I was asked about how I found out about the blues. My memory failed me, but on the way home, I remembered watching The Blues Brothers on TV when I was about eight or nine years old, and telling my third grade teacher, Mrs. Vreeland, the next day that I couldn’t do my math homework, because “I was too busy watching The Blues Brothers.” That movie included performances by John Lee Hooker, James Brown, Aretha Franklin, Ray Charles, and even Cab Calloway (yes, he was still alive). Years later, in high school, a friend and I picked up the “mission from god,” and formed our own soul band (which needs to reform).
During the discussion, we also discussed blues folklore. The West African origins of the word “mojo”, which comes from the Fula language and means “witchcraft,” or what exactly a John the Conqueroo Root is. I also described the concept of a nation sack, where a person, usually a woman, collects some personal items of a man she wants to control, and keeps them in a tiny sack that she carries on her at all times. I also was asked to define the term “Hoochie Coochie Man.” “Hooch” is liquor, and moonshine in particular. “Cooch” is slang for a woman’s sex organs. A “Hoochie Coochie Man” likes drinking and sex. The Estonian translation was “handsa-tussu mees” or “puskari-vittu mees.” A “kõva vend” as Prince Peeter Volkonski said.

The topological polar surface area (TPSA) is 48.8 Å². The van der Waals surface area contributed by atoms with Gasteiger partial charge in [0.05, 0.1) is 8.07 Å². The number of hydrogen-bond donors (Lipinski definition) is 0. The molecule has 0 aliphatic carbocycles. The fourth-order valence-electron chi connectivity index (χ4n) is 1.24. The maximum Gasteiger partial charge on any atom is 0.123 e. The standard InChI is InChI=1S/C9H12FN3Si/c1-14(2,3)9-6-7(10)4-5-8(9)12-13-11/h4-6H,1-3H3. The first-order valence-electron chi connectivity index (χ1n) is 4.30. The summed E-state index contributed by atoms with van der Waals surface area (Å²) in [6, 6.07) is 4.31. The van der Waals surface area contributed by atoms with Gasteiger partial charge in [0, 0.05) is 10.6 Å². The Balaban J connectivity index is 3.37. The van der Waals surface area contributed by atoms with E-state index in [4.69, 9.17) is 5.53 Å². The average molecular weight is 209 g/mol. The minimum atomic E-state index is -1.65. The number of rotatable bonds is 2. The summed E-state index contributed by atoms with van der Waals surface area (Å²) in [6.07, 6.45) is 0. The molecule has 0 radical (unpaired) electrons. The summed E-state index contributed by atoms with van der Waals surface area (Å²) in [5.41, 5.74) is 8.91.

The blues were the music of the lower classes along the Delta, the Mississippi River, and later in the northern cities. It was the music of the Hoovervilles made of cardboard and metal houses, of gambling and prostitution, and crime, in general. It was the music of people who didn’t know when they were born, or could barely write. It was called the devil’s music. But, as Volkonski said, you could listen to the gospel in church in the mornings and sing the blues all night.
We agreed that a white man could understand (“mõista” also translates as intuit, or recognize) the blues, but we weren’t sure if a European could ever play it with as much grease, dirt, and soul as Muddy Waters or John Lee Hooker. It gets inside you, but it’s almost impossible to copy. Many have tried, but only few have succeeded. He praised the Stones’ album as being as close to the genuine article as you could get. “It’s almost as if it was recorded by a completely different band,” he said. Volkonski loves this music and spoke passionately about it. He’s a true Blues Brother or “bluusivend.”